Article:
EYEWITNESS LOCAL NEWSFORMER MINER REACTS TO TOMBLIN'S ORDER
from Eyewitness News Online
Former Miner Who Lost Three Family Members In UBB Disaster Reacts To Tomblin's Safety Stand-down
Reported by: Leslie Rubin
Videographer: Matt Durrett
Web Producer: Leslie Rubin
Reported: Feb. 20, 2013 10:12 PM EST
Updated: Feb. 20, 2013 10:31 PM EST
Dawes , Kanawha County , West Virginia
Tomblin's mine safety stand-down order raises the question if an hour safety talk is enough to make life saving changes. Or will it not make a difference at all?
Few people know what it's like to lose loved one's in the mining industry more than Tommy Davis. He supports the governor's order, but thinks mining safety not only comes from the top, but also the miner's themselves.
"Working in the mines with them, and then going to the mines without them...it's really hard to explain," he says. Davis tries to explain why he walked away from being a coal miner last summer. He says the deaths of his son, Corey, brother Charles Davis, and nephew Joshua Napper at the Upper Big Branch Mine in 2010, still haunt him. He was also a miner there. He says he knows what the four families of the miners killed in the last two weeks are going through.
"I know what the families are going through, with the loss, and also knowing that with today's knowledge and technology and manpower that they have, that nothing should really ever happen inside that mines. As long as it's just natural causes going on, anything that can be prevented should be prevented," he says.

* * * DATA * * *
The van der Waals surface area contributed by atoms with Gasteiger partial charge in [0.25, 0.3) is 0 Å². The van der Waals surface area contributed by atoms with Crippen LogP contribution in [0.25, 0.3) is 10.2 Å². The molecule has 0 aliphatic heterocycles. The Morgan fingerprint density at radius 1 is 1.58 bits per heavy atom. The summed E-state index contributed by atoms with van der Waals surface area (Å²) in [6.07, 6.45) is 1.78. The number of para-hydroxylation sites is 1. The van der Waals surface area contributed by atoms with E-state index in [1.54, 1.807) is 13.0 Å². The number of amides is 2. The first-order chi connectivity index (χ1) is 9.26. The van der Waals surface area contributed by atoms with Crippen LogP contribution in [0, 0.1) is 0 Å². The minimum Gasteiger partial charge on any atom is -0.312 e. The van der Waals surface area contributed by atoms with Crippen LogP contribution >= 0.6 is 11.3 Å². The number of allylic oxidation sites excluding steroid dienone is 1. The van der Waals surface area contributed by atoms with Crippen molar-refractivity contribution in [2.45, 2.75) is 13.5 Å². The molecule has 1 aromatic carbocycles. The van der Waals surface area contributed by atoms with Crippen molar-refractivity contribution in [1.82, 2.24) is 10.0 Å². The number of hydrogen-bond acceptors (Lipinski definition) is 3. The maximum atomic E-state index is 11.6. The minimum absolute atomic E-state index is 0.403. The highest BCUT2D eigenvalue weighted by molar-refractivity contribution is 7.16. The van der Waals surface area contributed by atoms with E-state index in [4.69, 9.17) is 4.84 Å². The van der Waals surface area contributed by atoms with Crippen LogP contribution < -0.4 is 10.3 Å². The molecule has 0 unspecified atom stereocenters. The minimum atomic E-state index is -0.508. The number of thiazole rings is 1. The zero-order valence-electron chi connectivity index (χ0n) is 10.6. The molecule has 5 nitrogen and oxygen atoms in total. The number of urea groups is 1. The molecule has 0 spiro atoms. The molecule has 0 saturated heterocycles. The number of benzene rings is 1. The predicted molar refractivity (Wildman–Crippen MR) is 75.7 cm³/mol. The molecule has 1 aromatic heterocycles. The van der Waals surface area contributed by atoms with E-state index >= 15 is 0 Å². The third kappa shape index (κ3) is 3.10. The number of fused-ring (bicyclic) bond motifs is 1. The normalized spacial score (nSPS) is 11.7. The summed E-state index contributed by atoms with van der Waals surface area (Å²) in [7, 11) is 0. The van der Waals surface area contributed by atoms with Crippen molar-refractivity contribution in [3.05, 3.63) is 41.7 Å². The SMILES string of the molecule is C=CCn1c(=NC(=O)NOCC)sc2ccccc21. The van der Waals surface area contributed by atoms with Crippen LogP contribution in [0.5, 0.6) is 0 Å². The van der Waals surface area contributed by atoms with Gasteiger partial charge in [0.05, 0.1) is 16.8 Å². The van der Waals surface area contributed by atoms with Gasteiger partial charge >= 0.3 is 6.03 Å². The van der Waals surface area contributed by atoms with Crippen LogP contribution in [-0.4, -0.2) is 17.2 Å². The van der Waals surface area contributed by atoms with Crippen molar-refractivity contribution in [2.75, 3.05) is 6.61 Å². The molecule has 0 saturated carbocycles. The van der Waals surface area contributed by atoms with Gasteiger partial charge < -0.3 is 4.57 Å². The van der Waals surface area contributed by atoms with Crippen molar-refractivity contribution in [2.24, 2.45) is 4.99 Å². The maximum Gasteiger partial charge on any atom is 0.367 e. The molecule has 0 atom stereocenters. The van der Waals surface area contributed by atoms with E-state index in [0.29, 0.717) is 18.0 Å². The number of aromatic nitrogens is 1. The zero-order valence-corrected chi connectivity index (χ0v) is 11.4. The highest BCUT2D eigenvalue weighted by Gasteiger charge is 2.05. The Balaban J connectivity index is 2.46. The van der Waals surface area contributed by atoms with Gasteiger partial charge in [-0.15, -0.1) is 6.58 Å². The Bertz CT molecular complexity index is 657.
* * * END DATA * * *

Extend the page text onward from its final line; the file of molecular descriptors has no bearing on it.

MSHA officials are calling the alarming numbers of fatalities tragic and unacceptable. State inspectors planned to visit about 500 mines across the state on Wednesday.
"We need to practice safety meetings as much as necessary. This has got to stop. These accidents can stop," explains UMWA member Mike Caputo.
Davis recalls the safety talks when he was a miner, and says they were beneficial. He hopes miners take what they're being taught with them when they go underground.
"The men has to make the difference because they're the ones doing the work. Everyone outside looks at it on paper, and reads it to you and talks about it...it's brought up in your classes and everything is done on it, but what the men carry over from that class underground with them everyday is what they need to practice. The men can make the difference," says Davis.
Governor Earl Ray Tomblin says he would support new mine safety rules if the accident probes of a six deaths since December show they would make a difference.
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